2. Thanks for the post, Galen. Welcome to the often heady world of covering GUSA.

  3. Does anyone really believe it would cost $30 million to put a student center in New South? The whole SW Quad: MKR, Leo’s and the Jes Res cost $180 million. They should just buy townhouses at that rate and let groups use them.

  4. The way Max explained it, it would cost $12-15 million to actually construct the student center, but the administration estimates a reserve of $30 million would be needed to make the student center self-sustaining as far as facility upkeep, so that’s the price tag they put on it. He also said construction is expensive on campus because Georgetown is landlocked, so there is less room for construction equipment, debris, etc.

  5. I was at this meeting, and GUSA has come a long way from when I was a freshman on many levels. With these and upcoming funding reforms, the SA is taking unprecedented measures to work to improve student life.

    Keep it up.

  6. Thank GOD – lump sum funding will make my life (well really that of my successor) so much easier.

    I don’t really have a problem with the reserve accounts they have now, but not having to get every event approved is great. An appeals board isn’t a bad idea either.

    Is there a time line for this threat? I assume it won’t be affect the Spring, just next fall.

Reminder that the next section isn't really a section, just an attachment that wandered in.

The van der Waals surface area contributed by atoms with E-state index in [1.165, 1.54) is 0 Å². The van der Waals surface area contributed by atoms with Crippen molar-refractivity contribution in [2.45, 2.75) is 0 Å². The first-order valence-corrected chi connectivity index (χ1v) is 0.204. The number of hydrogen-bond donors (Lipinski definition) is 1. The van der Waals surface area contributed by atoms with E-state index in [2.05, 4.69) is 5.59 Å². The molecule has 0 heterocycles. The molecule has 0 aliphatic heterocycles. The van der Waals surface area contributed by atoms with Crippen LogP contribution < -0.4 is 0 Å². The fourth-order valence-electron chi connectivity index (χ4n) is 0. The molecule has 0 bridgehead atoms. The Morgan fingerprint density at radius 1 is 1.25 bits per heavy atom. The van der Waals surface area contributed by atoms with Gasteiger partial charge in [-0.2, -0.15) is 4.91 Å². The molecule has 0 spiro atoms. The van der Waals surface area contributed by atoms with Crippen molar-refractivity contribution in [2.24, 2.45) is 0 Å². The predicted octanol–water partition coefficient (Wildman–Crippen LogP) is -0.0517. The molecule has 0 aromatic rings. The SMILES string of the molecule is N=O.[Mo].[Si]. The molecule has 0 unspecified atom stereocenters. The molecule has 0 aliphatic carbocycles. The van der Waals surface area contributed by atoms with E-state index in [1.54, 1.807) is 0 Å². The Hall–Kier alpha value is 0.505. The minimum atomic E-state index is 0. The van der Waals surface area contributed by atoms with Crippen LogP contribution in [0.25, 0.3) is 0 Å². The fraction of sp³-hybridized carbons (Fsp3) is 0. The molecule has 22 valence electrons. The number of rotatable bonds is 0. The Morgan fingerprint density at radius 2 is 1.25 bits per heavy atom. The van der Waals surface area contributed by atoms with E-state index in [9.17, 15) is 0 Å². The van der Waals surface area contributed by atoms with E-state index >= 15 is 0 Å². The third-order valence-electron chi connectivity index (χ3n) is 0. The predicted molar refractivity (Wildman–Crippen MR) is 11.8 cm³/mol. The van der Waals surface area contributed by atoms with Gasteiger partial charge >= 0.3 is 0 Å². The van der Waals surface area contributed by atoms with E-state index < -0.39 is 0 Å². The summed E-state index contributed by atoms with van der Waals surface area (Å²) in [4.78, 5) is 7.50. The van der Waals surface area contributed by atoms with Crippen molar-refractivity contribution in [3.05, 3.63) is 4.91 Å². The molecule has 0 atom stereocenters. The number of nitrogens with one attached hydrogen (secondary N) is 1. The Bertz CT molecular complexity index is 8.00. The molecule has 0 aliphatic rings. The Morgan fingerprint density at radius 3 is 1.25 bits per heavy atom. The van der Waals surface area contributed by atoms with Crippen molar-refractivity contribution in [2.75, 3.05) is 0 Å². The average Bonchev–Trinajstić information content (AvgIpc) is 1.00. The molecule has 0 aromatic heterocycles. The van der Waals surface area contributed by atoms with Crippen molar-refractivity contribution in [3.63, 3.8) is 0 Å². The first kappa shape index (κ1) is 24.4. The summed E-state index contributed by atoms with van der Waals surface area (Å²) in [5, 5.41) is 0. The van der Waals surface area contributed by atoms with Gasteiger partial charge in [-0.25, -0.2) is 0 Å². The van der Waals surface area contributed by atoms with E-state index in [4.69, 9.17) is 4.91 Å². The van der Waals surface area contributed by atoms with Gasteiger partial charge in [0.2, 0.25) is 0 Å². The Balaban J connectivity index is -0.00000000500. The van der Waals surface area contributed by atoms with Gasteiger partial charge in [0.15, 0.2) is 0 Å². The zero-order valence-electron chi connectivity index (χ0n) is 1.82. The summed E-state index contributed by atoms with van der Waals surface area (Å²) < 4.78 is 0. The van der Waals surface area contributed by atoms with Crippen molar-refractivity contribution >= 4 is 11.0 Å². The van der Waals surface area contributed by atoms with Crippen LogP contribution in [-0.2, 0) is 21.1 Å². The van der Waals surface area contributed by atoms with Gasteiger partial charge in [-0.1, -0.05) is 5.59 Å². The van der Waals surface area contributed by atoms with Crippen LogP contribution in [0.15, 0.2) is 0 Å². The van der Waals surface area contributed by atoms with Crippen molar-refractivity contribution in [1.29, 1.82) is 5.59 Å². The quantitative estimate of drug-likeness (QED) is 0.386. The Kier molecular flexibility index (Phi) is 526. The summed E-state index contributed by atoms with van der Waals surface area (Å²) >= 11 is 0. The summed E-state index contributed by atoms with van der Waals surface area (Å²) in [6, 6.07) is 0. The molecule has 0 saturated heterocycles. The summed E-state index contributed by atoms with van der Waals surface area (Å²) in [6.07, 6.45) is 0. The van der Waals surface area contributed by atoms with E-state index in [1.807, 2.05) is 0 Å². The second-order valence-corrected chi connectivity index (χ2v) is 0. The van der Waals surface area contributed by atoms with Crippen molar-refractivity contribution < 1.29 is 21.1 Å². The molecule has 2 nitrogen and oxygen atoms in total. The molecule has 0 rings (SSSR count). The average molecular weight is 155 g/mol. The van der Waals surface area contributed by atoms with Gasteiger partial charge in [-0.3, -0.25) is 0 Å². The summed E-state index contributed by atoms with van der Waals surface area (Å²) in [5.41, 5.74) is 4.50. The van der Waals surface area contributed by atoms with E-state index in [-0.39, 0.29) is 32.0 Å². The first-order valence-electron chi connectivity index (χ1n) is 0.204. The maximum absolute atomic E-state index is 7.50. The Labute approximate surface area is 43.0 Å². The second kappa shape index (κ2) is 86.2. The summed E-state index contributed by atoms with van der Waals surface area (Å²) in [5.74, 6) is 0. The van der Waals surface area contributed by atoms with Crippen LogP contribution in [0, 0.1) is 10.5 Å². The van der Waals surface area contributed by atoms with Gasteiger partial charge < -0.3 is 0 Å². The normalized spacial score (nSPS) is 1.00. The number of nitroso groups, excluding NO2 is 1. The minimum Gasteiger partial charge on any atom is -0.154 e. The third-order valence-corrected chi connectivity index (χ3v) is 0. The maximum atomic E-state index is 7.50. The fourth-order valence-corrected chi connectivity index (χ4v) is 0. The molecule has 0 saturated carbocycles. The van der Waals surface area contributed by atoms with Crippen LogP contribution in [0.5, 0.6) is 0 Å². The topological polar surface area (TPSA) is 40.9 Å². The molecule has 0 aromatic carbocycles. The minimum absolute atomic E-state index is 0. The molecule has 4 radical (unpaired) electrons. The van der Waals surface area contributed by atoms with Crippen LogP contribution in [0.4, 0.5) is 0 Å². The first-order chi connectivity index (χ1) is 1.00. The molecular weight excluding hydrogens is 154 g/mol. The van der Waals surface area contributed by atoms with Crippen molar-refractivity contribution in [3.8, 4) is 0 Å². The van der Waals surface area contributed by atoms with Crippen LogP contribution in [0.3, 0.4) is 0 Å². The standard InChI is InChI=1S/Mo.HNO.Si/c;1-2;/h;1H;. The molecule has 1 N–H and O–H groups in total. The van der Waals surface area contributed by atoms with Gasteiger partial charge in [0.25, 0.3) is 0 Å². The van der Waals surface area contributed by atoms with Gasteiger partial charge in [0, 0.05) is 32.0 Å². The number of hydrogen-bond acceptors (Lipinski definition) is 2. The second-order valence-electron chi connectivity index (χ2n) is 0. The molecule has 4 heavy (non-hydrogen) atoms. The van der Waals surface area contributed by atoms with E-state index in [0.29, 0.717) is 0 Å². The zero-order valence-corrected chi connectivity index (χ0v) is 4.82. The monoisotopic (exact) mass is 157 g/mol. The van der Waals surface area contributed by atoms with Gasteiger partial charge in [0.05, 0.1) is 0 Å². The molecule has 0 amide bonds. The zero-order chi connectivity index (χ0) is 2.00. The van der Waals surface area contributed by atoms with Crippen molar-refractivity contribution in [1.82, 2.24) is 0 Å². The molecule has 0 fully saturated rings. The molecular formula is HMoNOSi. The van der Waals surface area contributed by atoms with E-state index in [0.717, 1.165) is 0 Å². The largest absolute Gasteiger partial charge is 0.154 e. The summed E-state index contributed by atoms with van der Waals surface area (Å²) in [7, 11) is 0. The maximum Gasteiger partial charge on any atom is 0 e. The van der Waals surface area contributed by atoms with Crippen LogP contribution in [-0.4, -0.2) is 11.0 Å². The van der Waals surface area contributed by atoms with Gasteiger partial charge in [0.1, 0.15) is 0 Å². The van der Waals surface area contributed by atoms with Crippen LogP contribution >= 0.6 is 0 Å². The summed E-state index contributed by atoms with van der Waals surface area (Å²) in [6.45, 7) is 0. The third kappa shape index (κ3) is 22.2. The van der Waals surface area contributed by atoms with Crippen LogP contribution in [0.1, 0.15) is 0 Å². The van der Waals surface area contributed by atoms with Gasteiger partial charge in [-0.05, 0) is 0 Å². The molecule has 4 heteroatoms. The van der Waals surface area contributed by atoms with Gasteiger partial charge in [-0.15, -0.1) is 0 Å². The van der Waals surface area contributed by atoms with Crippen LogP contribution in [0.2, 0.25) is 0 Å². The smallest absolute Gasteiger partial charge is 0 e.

7. SAC reform is all well and good: I’m glad to see it happen and glad the Student Association is stepping up to task, but GUSA should be careful not to put undue pressure on funding boards that don’t have the same kinds of problems. To that end, I am concerned about three points mentioned in this article

    1) All funding board’s reserve funding rolls back to ‘the’ Funding Board’s reserve: that’s good, as long as GUSA doesn’t treat the Funding Board reserve as it’s pocket piggy bank (that’s where funding for the GUSA Fund is coming from). Abuse of the reserve funds might be something GUSA is likely to do especially if:

    2) They pass Colton Malkerson’s bill to strip funding/advisory boards of their votes on the Funding Board for annual student activity allocations, effectively making the Funding Board a GUSA Senate committee. I’ll leave you to work out the implications, none of which would matter if:

    3) GUSA makes good on it’s 5th point of reform for funding boards. Unless clubs are given the power to elect their funding board officials (which is a great idea by the way) then GUSA will acquire approval power for all officials on funding boards, or, in laymen’s terms: funding board officials will be GUSA people.

    These are all what could happen if GUSA got seriously power hungry. they’re disaster scenarios. I don’t think GUSA is power hungry, so I don’t think any of the above will come to pass: I just thought I’d point them out.

    I’m all for reform, but I’m not particularly confident in GUSA’s ability to take over Student Programs and 100% of the decision making for the allocation of our student activities fees for any duration of time. Reform the system, set it right, make sure it works, and then get yourselves the hell out of there so you can spend time on some of the other problems that exist on campus.